4

I have a utility function:

(defun execute-in-buffer (command-with-args buffer)
  "Execute a string COMMAND-WITH-ARGS representing a shell command with arguments,
inserting the results in BUFFER."
  (switch-to-buffer buffer)
  (insert (format ">>> %s\n" command-with-args))
  (let* ((command-args-list (s-split " " command-with-args))
         (command (car command-args-list))
         (args (cdr command-args-list)))
    (apply 'call-process command nil buffer t args)))

This allows me to do things like (execute-in-buffer "ls /" (get-buffer-create "*my-output*"). However, it's not well suited for slow commands. If I call a series of slow commands, I don't get any output until the very end:

(let ((buf (get-buffer-create "*my-output")))
  (execute-in-buffer "sleep 10" buf)
  (execute-in-buffer "ls /" buf))

I want to be able to call synchronously, so the next command only runs after the previous one finishes. However, I want to see the output from my commands as they run. How would I do this?

(Example code is just for show, I'm happy to drop it in favour of something else.)

  • 1
    shouldn't you be using with-current-buffer or set-buffer instead of switch-to-buffer? – sds May 29 '13 at 15:01
  • This is by design -- I want my output buffer to be visible. In other circumstances, I'd definitely use with-current-buffer or set-buffer. – Wilfred Hughes May 30 '13 at 9:56
  • 1
    in that case you need to use set-buffer and then display-buffer. – sds May 30 '13 at 12:52
7

Using synchronous processes

If you want to stick with synchronous processes (e.g. using call-process), you need to call (redisplay) after each call to execute-in-buffer for the display to be updated and the output to be visible (also see this question for more details). However, the output of each command will not be visible until the process terminates, and emacs will hang while the external processes are running.

Using asynchronous processes

Using asynchronous processes is a bit more complicated, but avoids hanging Emacs while the commands are running, which also solves the redisplay issue. The tricky part here is to sequentially chain all commands. Here is a bit of elisp which should do the trick:

(defun execute-commands (buffer &rest commands)
  "Execute a list of shell commands sequentially"
  (with-current-buffer buffer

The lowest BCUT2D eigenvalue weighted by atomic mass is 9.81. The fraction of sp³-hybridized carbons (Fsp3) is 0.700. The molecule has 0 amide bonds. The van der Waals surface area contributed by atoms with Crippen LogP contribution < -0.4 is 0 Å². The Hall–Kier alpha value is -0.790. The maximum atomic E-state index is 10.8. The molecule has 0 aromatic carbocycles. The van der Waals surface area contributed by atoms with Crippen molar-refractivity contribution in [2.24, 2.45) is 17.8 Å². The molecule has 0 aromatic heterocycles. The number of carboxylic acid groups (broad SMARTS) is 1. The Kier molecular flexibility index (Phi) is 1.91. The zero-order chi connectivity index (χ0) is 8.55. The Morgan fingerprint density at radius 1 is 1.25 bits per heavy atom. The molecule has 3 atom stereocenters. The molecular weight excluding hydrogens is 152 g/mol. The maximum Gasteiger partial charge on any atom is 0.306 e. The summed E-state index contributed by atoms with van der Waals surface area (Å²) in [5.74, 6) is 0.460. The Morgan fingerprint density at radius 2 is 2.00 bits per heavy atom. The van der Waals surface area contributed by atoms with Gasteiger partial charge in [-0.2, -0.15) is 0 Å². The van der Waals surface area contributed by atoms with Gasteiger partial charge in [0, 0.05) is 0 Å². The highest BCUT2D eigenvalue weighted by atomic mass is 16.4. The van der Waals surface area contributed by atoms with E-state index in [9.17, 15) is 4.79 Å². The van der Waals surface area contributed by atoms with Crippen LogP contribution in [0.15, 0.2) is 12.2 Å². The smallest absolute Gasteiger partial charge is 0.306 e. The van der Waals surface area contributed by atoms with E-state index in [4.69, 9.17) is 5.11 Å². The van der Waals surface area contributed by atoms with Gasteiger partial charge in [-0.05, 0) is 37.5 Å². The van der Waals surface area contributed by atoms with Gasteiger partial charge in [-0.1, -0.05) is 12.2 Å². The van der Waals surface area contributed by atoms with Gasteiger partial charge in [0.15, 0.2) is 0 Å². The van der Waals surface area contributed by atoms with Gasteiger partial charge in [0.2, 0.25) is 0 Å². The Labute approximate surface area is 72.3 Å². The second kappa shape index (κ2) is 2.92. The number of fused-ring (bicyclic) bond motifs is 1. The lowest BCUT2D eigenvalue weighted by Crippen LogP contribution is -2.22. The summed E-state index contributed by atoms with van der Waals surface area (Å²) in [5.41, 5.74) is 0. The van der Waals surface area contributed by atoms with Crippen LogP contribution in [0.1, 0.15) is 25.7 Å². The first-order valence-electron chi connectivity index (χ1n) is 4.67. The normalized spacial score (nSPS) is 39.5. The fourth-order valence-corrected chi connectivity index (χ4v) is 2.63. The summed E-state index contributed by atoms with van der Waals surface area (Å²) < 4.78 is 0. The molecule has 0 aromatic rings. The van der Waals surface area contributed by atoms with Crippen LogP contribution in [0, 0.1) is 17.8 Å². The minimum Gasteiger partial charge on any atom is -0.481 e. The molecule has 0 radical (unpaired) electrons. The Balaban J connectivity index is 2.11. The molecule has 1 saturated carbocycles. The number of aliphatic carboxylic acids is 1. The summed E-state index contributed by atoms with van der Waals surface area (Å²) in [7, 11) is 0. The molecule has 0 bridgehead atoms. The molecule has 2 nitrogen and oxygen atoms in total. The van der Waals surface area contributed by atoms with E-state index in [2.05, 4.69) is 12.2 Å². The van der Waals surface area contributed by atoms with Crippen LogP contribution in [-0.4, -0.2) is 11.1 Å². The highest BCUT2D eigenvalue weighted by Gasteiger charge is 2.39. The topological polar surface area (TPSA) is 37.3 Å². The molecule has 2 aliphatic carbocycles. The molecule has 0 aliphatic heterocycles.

(set (make-local-variable 'commands-list) commands)
    (start-next-command)))

(defun start-next-command ()
  "Run the first command in the list"
  (if (null commands-list)
      (insert "\nDone.")
    (let ((command  (car commands-list)))
      (setq commands-list (cdr commands-list))
      (insert (format ">>> %s\n" command))
      (let ((process (start-process-shell-command command (current-buffer) command)))
        (set-process-sentinel process 'sentinel)))))

(defun sentinel (p e)
  "After a process exited, call `start-next-command' again"
  (let ((buffer (process-buffer p)))
    (when (not (null buffer))
      (with-current-buffer buffer
        ;(insert (format "Command `%s' %s" p e) )
        (start-next-command)))))

;; Example use
(with-current-buffer (get-buffer-create "*output*") (erase-buffer))
(execute-commands "*output*"
                  "echo 1"
                  "sleep 1"
                  "echo 2; sleep 1; echo 3"
                  "ls /")
  • Thanks, that improves matters considerably. However, ideally I'd like to see the output of a command live, rather than waiting for the command to terminate. – Wilfred Hughes May 29 '13 at 14:42
  • I added a solution based on asynchronous processes, which should solve this issue. Please see my edited answer – ffevotte May 29 '13 at 19:53
  • Works beautifully, thank you! :) – Wilfred Hughes May 30 '13 at 10:16
  • And thank you too: I think I'm going to use this technique in a project of mine – ffevotte May 30 '13 at 17:47
5

This works for me:

(async-shell-command "echo 1; sleep 10; echo 2; sleep 10; ls /" "*abcd*")

This can be adapted to do what you need?

  • Ooh, this is very close. In my original execute-in-buffer, I also display the commands I'm running before I run them. I can't see any neat way of doing this short of (async-shell-command "echo \"echo 1\"; echo 1;") etc. – Wilfred Hughes May 29 '13 at 14:59
  • 1
    If this is for personal use -- as against a productized functionality -- (async-shell-command "set -xv; echo 1; sleep 10; echo 2; sleep 10; ls /" "*abcd*") might work for you – Miserable Variable May 29 '13 at 15:06

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